University of Montana provost Beverly Edmond fired back at the faculty union Wednesday after it asked the administration's interim leaders to defer important decisions to the next UM president.
"I take some serious concern with anyone besmirching my competence, my knowledge, my ethics, and my ability to lead an organization of this size," Edmond said.
Colleagues can disagree with her decisions, but she arrives at them with 40 years of experience as a public administrator, Edmond said. At a cabinet meeting with deans, she and UM President Sheila Stearns defended the competence of the administration.
Their remarks came after the University Faculty Association requested the current president and provost — both serving in interim capacities — to delay significant decisions until incoming President Seth Bodnar takes the helm in January.
The union made its request after the administration issued and quickly rescinded termination notices to lecturers for the second time in four months following allegations of contract violations. This week, the head of the faculty union described the situation as a "fiasco," and in a statement, the union said the interim administration's approach "undermined any confidence we have in their ability to make strategic decisions."
At the meeting, Stearns and Edmond pushed back, citing the lengthy careers of administrators in public service and their efforts to deal in good faith with colleagues.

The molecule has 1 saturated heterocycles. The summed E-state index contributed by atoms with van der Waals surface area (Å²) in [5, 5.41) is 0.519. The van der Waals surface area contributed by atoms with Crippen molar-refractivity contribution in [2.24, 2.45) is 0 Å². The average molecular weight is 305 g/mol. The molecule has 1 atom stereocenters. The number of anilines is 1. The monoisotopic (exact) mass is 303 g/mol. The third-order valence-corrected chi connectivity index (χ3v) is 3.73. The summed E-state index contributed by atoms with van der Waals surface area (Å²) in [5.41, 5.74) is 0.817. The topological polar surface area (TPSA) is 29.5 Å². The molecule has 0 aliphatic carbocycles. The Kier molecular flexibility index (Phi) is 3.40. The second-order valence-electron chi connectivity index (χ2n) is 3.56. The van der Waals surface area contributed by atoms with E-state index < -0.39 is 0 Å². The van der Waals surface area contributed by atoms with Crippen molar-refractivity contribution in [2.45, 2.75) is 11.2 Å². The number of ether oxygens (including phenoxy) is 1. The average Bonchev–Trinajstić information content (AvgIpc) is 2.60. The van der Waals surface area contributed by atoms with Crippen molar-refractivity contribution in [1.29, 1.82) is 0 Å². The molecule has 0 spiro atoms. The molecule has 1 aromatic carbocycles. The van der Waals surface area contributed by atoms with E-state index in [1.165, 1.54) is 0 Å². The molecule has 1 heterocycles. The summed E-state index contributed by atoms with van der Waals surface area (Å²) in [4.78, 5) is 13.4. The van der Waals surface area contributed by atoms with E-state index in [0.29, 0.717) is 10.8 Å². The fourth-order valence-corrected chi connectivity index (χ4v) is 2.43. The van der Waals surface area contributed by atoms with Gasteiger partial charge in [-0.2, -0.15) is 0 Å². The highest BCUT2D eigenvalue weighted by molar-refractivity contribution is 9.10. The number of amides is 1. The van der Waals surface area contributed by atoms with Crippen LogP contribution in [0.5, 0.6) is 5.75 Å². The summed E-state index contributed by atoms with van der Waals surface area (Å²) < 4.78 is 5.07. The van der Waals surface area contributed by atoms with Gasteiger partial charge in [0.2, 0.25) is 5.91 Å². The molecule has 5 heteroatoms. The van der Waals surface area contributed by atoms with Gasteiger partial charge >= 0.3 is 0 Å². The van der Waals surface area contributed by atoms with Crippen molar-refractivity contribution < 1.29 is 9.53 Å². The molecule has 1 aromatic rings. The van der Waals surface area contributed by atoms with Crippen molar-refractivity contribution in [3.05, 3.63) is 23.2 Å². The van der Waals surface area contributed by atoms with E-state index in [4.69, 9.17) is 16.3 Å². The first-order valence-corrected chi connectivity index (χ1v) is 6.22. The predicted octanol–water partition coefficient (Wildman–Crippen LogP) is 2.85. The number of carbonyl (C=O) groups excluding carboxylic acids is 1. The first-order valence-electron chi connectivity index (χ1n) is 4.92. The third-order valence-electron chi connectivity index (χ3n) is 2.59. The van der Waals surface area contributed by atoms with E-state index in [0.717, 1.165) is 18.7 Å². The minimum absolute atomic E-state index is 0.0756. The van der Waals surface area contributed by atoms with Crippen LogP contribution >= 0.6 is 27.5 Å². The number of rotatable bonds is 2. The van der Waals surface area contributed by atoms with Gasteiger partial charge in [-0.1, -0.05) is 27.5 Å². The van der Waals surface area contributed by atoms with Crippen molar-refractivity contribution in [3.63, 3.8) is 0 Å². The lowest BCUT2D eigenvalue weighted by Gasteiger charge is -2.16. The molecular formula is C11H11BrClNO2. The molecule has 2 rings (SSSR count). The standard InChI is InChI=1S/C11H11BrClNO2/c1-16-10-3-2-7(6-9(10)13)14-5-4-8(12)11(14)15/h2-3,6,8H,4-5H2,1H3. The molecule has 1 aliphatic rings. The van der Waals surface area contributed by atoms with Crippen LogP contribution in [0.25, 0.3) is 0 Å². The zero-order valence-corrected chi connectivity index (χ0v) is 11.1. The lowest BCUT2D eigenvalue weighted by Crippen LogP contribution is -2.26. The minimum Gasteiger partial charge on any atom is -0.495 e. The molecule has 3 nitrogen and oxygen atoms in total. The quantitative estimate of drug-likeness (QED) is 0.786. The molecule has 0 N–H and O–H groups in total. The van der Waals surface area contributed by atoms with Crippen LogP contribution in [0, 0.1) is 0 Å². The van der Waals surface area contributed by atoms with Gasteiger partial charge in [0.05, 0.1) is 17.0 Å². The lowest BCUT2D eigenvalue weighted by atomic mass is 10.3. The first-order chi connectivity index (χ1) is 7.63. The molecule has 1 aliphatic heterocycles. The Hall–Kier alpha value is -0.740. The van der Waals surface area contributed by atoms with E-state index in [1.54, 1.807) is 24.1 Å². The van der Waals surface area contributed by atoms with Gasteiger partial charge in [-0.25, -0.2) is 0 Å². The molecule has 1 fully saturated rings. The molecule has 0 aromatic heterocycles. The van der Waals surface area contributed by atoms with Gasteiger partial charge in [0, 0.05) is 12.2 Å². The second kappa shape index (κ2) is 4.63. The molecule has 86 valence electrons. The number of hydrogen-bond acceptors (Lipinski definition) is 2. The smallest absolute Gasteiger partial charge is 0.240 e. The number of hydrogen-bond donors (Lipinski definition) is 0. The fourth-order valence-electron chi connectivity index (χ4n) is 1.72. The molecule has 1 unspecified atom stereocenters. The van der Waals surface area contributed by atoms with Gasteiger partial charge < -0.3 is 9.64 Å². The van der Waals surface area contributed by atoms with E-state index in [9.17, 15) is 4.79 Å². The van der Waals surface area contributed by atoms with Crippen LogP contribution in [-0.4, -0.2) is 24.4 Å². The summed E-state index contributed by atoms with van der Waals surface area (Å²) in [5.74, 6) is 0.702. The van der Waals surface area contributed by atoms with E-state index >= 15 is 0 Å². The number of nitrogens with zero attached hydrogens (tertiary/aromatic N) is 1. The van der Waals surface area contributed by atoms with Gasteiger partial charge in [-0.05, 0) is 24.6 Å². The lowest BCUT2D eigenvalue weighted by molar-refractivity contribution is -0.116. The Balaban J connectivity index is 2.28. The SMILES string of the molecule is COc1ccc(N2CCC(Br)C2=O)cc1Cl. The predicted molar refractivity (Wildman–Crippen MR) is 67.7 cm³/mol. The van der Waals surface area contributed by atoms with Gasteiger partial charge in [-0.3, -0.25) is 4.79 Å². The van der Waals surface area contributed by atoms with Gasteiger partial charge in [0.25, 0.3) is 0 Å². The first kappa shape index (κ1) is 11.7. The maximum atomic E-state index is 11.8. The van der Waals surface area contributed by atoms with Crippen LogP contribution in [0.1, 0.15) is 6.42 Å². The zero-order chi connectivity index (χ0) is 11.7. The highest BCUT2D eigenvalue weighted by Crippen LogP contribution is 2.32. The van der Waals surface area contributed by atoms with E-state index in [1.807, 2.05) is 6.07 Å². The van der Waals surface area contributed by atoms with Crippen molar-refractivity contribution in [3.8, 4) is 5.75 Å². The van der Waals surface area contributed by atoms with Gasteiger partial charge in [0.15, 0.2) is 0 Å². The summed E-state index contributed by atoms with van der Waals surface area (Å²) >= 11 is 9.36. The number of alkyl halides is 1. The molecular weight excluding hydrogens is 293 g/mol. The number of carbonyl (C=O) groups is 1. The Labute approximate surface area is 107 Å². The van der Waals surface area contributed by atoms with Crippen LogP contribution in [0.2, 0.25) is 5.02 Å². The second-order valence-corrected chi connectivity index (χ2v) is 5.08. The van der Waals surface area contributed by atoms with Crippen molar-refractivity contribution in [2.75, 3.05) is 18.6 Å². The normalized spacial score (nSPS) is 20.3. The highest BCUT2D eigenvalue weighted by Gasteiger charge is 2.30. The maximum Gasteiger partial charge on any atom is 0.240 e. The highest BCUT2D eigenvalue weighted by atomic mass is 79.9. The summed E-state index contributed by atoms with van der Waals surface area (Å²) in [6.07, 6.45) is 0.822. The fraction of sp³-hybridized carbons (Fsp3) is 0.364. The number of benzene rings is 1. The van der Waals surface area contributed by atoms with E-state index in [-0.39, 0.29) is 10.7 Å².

"For me, disagree as much as you want, but I ask for the respect that I give to everyone else here," Edmond said.
She said public assessments of her skills should be based on facts, not assumptions, and she said she won't sit back and allow the attacks: "I have drawn my line in the sand."
The administration issued notices to lecturers, who are faculty members without tenure, because it is working to right-size a budget that puts too much money into personnel.
Stearns earlier noted the collective bargaining agreement properly protects UM's investment in tenured faculty, so the administration's strategy to first cut instructors without tenure is appropriate. UM has also sought voluntary buyouts from both faculty and staff.
Wednesday, the president said she apologized for the way the notice and repeal must have made lecturers feel, but she wouldn't apologize for imperfect administration, which she said is not a perfect art or science.
"Frankly, the fact that there's a credible assertion that it might be an unfair labor practice was worth reconsidering," Stearns said.
She also said she and faculty union President Paul Haber had talked Tuesday for more than an hour, and she requested the union and administration stop "shouting over the barricades" or communicating through statements. She said they had communicated well last school year, and she hoped they would do so again.
Some people think the administration is "high handed" at times, but UM officials are trying to adhere to policy and make decisions "with utmost respect," Stearns said. At the meeting, she also acknowledged the next few weeks will be difficult on campus.
"I always knew this last six weeks of my presidency would be the hardest," Stearns said.